But I must say that people that stand against that must be louder. They must be more involved. They must be more engaged. And we cannot accept that. We must get out and make that change, in every aspect of the spectrum of change, whether that’s voting, whether that’s being involved on the streets, whether that is fighting back. We cannot allow them to win this. We must be able to make sure that we are transforming the system that they love, that they benefit from. They want to ensure that things stay the same. They want the status quo to continue, to be allowed to remove Black bodies from spaces where they feel like that they don’t belong. And that is a system that we are tearing down and we are rebuilding with a new system that will be accountable to Black and Brown people, that will be accountable to the communities that they serve.
AMY GOODMAN: I wanted to turn to the shooter, Kyle Rittenhouse, speaking in Kenosha during the protest, right before the shooting, in a video that was posted on Twitter, as he holds this long gun. He says he and other militia members don’t have nonlethal weapons and are there to defend property. He’s speaking to the far-right media outlet The Daily Caller.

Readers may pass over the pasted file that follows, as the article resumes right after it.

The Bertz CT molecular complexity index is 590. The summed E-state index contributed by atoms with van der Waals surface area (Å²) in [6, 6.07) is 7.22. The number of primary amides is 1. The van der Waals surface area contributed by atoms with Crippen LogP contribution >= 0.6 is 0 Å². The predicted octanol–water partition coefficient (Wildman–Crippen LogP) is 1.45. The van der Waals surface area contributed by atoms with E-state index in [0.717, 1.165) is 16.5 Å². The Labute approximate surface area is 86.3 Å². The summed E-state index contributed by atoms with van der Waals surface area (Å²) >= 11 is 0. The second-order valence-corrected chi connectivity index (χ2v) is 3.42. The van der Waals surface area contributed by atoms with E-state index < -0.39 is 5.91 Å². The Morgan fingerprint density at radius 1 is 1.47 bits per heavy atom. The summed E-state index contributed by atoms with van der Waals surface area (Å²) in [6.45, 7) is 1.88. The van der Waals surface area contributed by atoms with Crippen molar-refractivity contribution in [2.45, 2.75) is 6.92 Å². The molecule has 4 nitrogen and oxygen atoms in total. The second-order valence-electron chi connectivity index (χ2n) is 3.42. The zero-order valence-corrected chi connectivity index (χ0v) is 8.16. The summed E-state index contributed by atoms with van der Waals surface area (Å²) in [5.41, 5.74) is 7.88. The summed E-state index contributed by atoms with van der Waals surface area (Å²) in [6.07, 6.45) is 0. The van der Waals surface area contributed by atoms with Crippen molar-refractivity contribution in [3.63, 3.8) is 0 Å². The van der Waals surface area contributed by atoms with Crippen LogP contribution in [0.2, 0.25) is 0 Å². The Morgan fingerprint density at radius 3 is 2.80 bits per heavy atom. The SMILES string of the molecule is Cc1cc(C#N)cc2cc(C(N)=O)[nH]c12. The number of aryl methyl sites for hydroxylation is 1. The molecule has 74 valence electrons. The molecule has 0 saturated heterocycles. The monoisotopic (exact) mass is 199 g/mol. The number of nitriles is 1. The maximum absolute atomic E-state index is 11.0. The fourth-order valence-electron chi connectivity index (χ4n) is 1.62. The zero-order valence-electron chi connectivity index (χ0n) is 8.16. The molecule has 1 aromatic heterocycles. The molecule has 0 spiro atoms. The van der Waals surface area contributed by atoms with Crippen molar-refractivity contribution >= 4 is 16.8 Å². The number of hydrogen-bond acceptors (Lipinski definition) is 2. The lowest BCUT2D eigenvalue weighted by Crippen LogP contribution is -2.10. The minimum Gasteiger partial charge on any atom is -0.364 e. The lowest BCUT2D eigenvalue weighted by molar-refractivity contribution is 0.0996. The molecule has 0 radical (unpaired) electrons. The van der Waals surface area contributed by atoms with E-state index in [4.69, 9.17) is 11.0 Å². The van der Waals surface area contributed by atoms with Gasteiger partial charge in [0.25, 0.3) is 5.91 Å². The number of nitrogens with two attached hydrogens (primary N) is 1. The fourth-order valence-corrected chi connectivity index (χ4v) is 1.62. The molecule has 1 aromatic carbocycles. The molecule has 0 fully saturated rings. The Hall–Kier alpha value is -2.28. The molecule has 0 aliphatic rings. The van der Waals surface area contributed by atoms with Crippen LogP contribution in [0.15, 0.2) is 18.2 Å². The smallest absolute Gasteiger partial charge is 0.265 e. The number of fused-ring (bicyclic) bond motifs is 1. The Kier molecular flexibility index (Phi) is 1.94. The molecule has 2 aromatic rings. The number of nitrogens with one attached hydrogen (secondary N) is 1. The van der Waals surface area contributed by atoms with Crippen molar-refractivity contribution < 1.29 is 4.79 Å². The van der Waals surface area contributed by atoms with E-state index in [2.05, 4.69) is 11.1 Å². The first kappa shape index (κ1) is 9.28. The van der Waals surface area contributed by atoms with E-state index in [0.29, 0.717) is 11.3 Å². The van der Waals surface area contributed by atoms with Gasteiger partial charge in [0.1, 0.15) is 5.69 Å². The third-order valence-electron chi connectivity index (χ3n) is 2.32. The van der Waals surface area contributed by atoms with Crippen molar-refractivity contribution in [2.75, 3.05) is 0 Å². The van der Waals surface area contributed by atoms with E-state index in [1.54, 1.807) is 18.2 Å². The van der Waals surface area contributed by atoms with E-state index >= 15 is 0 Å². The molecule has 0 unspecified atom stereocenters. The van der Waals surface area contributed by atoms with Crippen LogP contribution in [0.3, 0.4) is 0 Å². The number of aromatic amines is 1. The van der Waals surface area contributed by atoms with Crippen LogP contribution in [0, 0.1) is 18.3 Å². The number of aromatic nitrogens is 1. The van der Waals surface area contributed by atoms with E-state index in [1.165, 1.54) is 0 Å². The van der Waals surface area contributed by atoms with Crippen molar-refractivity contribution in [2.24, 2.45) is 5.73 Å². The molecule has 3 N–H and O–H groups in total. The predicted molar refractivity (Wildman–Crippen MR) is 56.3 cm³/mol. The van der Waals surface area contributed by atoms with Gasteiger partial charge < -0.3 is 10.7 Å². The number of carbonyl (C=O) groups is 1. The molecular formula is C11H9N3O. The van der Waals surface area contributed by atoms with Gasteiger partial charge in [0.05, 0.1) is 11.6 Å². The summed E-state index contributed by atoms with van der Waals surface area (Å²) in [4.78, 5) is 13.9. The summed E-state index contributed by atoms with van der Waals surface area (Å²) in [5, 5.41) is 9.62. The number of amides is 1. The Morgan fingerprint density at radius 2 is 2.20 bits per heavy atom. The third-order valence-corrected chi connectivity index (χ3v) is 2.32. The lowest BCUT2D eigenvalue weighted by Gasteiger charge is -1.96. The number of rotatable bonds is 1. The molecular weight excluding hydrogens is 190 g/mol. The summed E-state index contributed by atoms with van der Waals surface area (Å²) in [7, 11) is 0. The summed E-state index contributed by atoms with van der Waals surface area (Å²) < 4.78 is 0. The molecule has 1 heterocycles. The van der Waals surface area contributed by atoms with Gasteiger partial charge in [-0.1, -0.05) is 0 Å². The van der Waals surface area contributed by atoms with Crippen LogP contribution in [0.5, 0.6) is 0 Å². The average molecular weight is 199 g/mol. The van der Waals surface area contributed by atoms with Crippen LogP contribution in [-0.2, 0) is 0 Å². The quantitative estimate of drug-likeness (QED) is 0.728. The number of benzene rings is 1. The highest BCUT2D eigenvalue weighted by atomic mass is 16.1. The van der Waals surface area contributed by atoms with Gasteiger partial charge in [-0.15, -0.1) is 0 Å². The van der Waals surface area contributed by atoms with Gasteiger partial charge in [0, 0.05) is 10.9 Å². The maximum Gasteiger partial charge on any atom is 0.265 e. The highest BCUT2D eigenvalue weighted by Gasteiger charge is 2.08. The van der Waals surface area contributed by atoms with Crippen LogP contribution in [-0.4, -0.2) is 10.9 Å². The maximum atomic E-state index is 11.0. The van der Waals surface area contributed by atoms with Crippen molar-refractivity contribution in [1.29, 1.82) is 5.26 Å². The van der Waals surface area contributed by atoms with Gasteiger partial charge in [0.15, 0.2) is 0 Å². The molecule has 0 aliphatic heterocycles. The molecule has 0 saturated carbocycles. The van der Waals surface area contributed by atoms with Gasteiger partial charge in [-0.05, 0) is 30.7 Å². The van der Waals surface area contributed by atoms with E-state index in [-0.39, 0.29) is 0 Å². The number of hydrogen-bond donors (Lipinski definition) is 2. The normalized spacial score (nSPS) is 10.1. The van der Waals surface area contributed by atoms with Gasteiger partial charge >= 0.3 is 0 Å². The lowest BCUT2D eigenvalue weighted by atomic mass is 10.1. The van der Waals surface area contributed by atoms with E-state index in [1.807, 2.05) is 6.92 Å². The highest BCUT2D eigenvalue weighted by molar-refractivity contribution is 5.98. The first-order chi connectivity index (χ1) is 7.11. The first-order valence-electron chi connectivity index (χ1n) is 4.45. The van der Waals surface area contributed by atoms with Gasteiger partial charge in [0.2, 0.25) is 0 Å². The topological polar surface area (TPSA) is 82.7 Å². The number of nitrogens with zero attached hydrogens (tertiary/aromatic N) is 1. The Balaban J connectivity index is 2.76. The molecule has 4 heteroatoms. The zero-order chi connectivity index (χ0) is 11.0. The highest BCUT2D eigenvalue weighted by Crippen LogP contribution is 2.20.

KYLE RITTENHOUSE: We’re protecting from the citizens, and I just got pepper-sprayed by a person in the crowd.
INTERVIEWER: So you had nonlethal, but you didn’t respond?
KYLE RITTENHOUSE: We don’t have nonlethal.
INTERVIEWER: So you guys are full-on ready to defend the property?
KYLE RITTENHOUSE: Yes, we are.
AMY GOODMAN: Not clear actually who he was talking to in that video, but that is Kyle Rittenhouse. Your response, Representative Bowen?
REP. DAVID BOWEN: Well, first off, whenever you have a situation where a 17-year-old is crossing state lines, it’s illegal for a 17-year-old to even have an assault weapon, an assault rifle. To that degree, you know, we have a problem. And I think the biggest thing that I can sense right now is for this false claim that there was a defense of property — you don’t walk around shooting people away from a property that you supposedly were there to defend, this tire shop, that has ties to this white supremacist movement. But it’s very clear that they were on a hunting spree. This was not the defense of property. And we should be very clear about that.